For a new, and relatively small brand, Viathon stirred the pot with their debut. Last April, when we saw them at Sea Otter, they dropped the G1, R1, and M1 all at once, dipping their toes into the gravel, road, and mountain bike pool. A few months later in June, we got to take the M1 hardtail for a spin in Idaho.
A few things are apparent with Viathon. They seem to offer a solid value for a full carbon bike. The M1 carbon hardtail, with a SRAM GX Ealge driveterain comes in at a bargain price of $2,200, with the top-level SRAM AXS electronic drivetrain equipped model hitting $6,500. A similarly specced Specialized Epic S-Works hardtail goes for about $3,000 more. The geometry, however, told a different story than what Viathon portrayed as the M1’s intent, and it felt much more like an XC race bike, than an everyday trail bike.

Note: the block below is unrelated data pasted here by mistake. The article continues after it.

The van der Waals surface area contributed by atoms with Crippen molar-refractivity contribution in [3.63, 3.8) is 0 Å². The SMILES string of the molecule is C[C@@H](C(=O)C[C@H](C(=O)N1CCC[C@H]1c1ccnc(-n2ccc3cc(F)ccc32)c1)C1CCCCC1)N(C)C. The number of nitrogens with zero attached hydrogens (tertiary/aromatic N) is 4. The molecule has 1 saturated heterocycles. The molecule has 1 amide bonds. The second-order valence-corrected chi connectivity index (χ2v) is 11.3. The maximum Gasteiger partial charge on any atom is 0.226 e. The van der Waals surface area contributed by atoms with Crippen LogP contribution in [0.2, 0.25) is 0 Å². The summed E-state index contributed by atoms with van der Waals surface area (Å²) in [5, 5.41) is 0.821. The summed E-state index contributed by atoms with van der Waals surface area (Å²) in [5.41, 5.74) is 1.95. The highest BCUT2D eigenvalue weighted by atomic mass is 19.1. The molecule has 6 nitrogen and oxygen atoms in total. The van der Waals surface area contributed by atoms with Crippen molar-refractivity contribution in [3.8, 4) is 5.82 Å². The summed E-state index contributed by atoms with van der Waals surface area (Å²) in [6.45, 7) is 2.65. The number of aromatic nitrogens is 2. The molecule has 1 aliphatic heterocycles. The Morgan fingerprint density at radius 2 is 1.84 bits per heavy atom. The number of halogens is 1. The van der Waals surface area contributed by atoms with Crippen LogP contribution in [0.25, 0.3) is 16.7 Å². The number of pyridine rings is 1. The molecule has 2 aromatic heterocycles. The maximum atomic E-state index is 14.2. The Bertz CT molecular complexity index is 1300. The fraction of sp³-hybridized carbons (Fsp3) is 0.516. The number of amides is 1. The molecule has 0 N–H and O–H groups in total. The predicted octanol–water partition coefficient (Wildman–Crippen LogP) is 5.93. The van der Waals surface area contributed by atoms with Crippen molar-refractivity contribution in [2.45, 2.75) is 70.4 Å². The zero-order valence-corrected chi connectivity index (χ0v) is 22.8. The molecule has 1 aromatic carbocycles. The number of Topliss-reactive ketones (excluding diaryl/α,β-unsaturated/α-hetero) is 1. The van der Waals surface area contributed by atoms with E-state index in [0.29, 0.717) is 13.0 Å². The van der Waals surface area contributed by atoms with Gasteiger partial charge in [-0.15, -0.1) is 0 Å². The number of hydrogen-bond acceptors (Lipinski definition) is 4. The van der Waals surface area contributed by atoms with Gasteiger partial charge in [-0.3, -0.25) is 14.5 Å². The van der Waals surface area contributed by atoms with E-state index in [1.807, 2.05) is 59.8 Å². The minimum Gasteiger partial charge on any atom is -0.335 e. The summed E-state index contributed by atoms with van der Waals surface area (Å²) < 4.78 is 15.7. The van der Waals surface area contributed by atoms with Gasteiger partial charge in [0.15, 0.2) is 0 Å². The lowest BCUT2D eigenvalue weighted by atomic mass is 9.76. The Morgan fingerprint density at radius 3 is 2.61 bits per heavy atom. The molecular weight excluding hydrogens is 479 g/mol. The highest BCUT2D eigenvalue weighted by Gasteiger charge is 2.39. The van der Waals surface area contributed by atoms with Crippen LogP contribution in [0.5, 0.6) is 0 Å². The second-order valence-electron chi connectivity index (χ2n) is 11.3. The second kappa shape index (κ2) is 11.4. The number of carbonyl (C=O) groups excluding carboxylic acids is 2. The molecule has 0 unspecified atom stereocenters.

The G1 gravel bike starts at $100 more than the M1. For $2,300 (at Walmart.com), the G1 has a new Shimano GRX 600 groupset, an entry-level, gravel-specific drivetrain, with a hydraulic brake set. I was excited to try out the G1 to get a better taste of what Viathon as a whole has to offer. Gravel as a discipline also seems to be a little more straightforward than mountain biking, where there are countless sub-genres of bikes.
About the Viathon G1
The G1 itself, judging by its cover, looks like a tailored gravel race bike, where carbon matters in terms of stiffness and power transfer, and a more racy geometry means better aerodynamics, and less playing around. It’s also not the Bike Utility Vehicle that you get out of a Salsa or even the Santa Cruz Stigmata, with their functional braze-ons intended to extend time away from home base. And, it’s certainly not the Evil Chamois Hagar.